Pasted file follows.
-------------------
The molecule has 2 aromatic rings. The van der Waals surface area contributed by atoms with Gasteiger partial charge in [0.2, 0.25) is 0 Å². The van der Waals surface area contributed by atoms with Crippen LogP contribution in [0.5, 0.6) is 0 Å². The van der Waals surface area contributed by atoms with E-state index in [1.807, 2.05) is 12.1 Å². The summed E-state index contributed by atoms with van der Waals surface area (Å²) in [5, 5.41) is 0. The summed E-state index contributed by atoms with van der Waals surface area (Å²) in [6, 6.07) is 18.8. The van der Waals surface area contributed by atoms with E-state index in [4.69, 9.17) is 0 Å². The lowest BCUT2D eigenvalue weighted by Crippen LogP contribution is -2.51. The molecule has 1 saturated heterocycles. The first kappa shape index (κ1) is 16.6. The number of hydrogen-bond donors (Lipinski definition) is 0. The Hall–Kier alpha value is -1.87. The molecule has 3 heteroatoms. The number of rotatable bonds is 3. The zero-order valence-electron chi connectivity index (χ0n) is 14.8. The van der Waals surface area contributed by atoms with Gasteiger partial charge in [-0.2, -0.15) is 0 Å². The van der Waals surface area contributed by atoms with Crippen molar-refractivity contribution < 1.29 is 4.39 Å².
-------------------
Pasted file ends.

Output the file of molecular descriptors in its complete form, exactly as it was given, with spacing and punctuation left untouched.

The molecule has 2 aromatic rings. The van der Waals surface area contributed by atoms with Gasteiger partial charge in [0.2, 0.25) is 0 Å². The van der Waals surface area contributed by atoms with Crippen LogP contribution in [0.5, 0.6) is 0 Å². The van der Waals surface area contributed by atoms with E-state index in [1.807, 2.05) is 12.1 Å². The summed E-state index contributed by atoms with van der Waals surface area (Å²) in [5, 5.41) is 0. The summed E-state index contributed by atoms with van der Waals surface area (Å²) in [6, 6.07) is 18.8. The van der Waals surface area contributed by atoms with E-state index in [4.69, 9.17) is 0 Å². The lowest BCUT2D eigenvalue weighted by Crippen LogP contribution is -2.51. The molecule has 1 saturated heterocycles. The first kappa shape index (κ1) is 16.6. The number of hydrogen-bond donors (Lipinski definition) is 0. The Hall–Kier alpha value is -1.87. The molecule has 3 heteroatoms. The number of rotatable bonds is 3. The zero-order valence-electron chi connectivity index (χ0n) is 14.8. The van der Waals surface area contributed by atoms with Gasteiger partial charge in [-0.2, -0.15) is 0 Å². The van der Waals surface area contributed by atoms with Crippen molar-refractivity contribution < 1.29 is 4.39 Å².